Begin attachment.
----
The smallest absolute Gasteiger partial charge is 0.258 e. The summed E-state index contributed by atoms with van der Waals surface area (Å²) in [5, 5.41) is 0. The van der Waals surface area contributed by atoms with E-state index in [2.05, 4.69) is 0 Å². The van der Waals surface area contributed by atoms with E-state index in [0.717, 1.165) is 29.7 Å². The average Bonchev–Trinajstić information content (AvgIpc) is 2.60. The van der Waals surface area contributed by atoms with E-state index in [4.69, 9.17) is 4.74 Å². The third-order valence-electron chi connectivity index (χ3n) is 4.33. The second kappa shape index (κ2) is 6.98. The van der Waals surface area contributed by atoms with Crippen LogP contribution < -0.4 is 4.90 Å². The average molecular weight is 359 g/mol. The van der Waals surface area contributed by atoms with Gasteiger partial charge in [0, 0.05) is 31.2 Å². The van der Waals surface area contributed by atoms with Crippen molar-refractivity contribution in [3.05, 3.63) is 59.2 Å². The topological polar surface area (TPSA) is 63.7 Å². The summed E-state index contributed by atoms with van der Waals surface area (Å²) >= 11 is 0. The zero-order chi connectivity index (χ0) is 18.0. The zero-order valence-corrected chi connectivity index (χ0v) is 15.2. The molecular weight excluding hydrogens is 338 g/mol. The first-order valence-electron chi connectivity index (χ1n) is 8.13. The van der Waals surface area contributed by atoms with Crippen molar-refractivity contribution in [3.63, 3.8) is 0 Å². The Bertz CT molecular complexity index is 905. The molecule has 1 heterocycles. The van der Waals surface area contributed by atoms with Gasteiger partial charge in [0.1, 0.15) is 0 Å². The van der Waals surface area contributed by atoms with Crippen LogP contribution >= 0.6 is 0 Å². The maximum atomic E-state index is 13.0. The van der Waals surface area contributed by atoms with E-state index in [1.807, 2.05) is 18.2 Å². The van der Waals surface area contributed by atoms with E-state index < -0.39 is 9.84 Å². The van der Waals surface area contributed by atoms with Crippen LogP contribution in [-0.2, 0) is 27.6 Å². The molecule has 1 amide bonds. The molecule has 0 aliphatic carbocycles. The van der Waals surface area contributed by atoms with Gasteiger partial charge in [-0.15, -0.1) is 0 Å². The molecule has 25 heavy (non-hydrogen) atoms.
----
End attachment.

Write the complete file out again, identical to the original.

The smallest absolute Gasteiger partial charge is 0.258 e. The summed E-state index contributed by atoms with van der Waals surface area (Å²) in [5, 5.41) is 0. The van der Waals surface area contributed by atoms with E-state index in [2.05, 4.69) is 0 Å². The van der Waals surface area contributed by atoms with E-state index in [0.717, 1.165) is 29.7 Å². The average Bonchev–Trinajstić information content (AvgIpc) is 2.60. The van der Waals surface area contributed by atoms with E-state index in [4.69, 9.17) is 4.74 Å². The third-order valence-electron chi connectivity index (χ3n) is 4.33. The second kappa shape index (κ2) is 6.98. The van der Waals surface area contributed by atoms with Crippen LogP contribution < -0.4 is 4.90 Å². The average molecular weight is 359 g/mol. The van der Waals surface area contributed by atoms with Gasteiger partial charge in [0, 0.05) is 31.2 Å². The van der Waals surface area contributed by atoms with Crippen molar-refractivity contribution in [3.05, 3.63) is 59.2 Å². The topological polar surface area (TPSA) is 63.7 Å². The summed E-state index contributed by atoms with van der Waals surface area (Å²) >= 11 is 0. The zero-order chi connectivity index (χ0) is 18.0. The zero-order valence-corrected chi connectivity index (χ0v) is 15.2. The molecular weight excluding hydrogens is 338 g/mol. The first-order valence-electron chi connectivity index (χ1n) is 8.13. The van der Waals surface area contributed by atoms with Crippen molar-refractivity contribution in [3.63, 3.8) is 0 Å². The Bertz CT molecular complexity index is 905. The molecule has 1 heterocycles. The van der Waals surface area contributed by atoms with Gasteiger partial charge in [0.1, 0.15) is 0 Å². The van der Waals surface area contributed by atoms with Crippen LogP contribution >= 0.6 is 0 Å². The maximum atomic E-state index is 13.0. The van der Waals surface area contributed by atoms with E-state index in [1.807, 2.05) is 18.2 Å². The van der Waals surface area contributed by atoms with E-state index < -0.39 is 9.84 Å². The van der Waals surface area contributed by atoms with Crippen LogP contribution in [-0.2, 0) is 27.6 Å². The molecule has 1 amide bonds. The molecule has 0 aliphatic carbocycles. The van der Waals surface area contributed by atoms with Gasteiger partial charge in [-0.15, -0.1) is 0 Å². The molecule has 25 heavy (non-hydrogen) atoms.